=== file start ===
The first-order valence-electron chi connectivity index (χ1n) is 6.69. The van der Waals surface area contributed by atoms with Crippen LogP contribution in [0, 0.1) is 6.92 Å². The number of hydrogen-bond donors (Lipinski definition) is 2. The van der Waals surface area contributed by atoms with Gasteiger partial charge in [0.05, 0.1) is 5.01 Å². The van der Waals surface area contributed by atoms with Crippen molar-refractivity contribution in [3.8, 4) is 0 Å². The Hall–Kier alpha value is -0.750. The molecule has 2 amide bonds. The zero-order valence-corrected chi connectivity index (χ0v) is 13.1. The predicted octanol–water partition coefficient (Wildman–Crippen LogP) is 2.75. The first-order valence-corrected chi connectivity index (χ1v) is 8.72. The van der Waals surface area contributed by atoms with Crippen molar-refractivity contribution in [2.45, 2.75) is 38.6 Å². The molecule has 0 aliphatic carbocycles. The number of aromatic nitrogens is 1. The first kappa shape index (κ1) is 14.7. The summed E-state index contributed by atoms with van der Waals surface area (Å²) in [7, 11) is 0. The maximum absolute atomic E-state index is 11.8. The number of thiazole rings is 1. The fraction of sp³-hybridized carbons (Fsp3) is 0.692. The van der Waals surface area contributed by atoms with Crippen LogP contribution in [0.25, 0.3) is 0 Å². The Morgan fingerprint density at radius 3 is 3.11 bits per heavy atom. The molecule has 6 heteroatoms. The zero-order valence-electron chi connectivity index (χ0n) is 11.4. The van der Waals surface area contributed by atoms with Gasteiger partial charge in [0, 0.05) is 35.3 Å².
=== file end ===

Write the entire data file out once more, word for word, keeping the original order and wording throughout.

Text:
The first-order valence-electron chi connectivity index (χ1n) is 6.69. The van der Waals surface area contributed by atoms with Crippen LogP contribution in [0, 0.1) is 6.92 Å². The number of hydrogen-bond donors (Lipinski definition) is 2. The van der Waals surface area contributed by atoms with Gasteiger partial charge in [0.05, 0.1) is 5.01 Å². The van der Waals surface area contributed by atoms with Crippen molar-refractivity contribution in [3.8, 4) is 0 Å². The Hall–Kier alpha value is -0.750. The molecule has 2 amide bonds. The zero-order valence-corrected chi connectivity index (χ0v) is 13.1. The predicted octanol–water partition coefficient (Wildman–Crippen LogP) is 2.75. The first-order valence-corrected chi connectivity index (χ1v) is 8.72. The van der Waals surface area contributed by atoms with Crippen molar-refractivity contribution in [2.45, 2.75) is 38.6 Å². The molecule has 0 aliphatic carbocycles. The number of aromatic nitrogens is 1. The first kappa shape index (κ1) is 14.7. The summed E-state index contributed by atoms with van der Waals surface area (Å²) in [7, 11) is 0. The maximum absolute atomic E-state index is 11.8. The number of thiazole rings is 1. The fraction of sp³-hybridized carbons (Fsp3) is 0.692. The van der Waals surface area contributed by atoms with Crippen LogP contribution in [0.25, 0.3) is 0 Å². The Morgan fingerprint density at radius 3 is 3.11 bits per heavy atom. The molecule has 6 heteroatoms. The zero-order valence-electron chi connectivity index (χ0n) is 11.4. The van der Waals surface area contributed by atoms with Gasteiger partial charge in [0, 0.05) is 35.3 Å².